PRIGGE: How much say did the group have about what would appear in the documentary?

RAPAPORT: I gave them reasonable say, because I wanted them to feel comfortable and proud of the movie. Some things we agreed on and some things we didn't agree on. Ultimately, I am happy with the movie that is being released, and it's the movie that I want being released.

PRIGGE: The last quarter of the documentary really focuses on Phife and his battle with diabetes. Was this something that happened during the making of the movie?

RAPAPORT: It happened when we were shooting. I didn't know he was going to talk to me about it. When I started interviewing Phife, he along with his mom and wife were so open and honest about it.  It added a whole other layer that was important and I felt people would relate to it. I knew the story would take on a bigger meaning.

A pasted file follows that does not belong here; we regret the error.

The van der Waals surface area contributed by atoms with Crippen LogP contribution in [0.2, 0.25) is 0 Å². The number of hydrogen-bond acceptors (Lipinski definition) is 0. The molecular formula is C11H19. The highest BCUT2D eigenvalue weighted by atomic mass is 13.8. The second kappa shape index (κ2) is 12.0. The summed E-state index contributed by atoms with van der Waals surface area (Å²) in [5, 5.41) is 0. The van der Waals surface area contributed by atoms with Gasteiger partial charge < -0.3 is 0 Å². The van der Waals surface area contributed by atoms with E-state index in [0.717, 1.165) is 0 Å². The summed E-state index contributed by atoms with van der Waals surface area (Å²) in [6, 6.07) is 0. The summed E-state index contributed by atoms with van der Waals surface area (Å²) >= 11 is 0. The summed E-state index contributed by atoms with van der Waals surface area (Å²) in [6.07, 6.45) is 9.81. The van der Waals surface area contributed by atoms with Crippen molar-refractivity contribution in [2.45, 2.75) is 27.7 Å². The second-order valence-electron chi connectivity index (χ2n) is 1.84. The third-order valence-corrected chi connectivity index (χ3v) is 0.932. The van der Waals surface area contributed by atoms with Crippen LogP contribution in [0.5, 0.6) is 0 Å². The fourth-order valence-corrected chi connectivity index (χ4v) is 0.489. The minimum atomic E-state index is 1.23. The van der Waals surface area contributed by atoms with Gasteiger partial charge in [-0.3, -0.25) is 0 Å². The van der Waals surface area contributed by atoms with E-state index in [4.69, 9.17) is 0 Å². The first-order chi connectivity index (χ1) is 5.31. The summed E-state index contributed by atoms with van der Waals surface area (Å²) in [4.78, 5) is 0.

PRIGGE: At the end of the movie, you go along with Tribe to Japan and Australia two years after their last concert in 2008. How did the fans react to the group overseas and what did you see firsthand about Tribe being a worldwide phenomenon?

RAPAPORT: The shows in Japan and Australia were unbelievable. They were playing in arenas. They never played in Australia before, and people were going crazy, like the Rolling Stones were there. I couldn't believe it. The fans were singing every word to every song. It's incredible that hip-hop has spread that far.

PRIGGE: You helped us to learn more about A Tribe Called Quest in this documentary, but what did you learn about yourself while making it?

RAPAPORT: That's a good question. What I learned about myself from making this movie is that patience is a virtue and sleepless nights can be your friend. Also, if you are making an independent film, you have to be ready for a brawl. I was very intimidated by the process—doing it, editing it, and ultimately finishing it. But it gave me the inner strength to really stick to my guns and believe in myself.


BEATS, RHYMES & LIFE: THE TRAVELS OF A TRIBE CALLED QUEST OPENS JULY 8 IN NEW YORK AND LOS ANGELES. FOR MORE ABOUT THE FILM, CLICK HERE.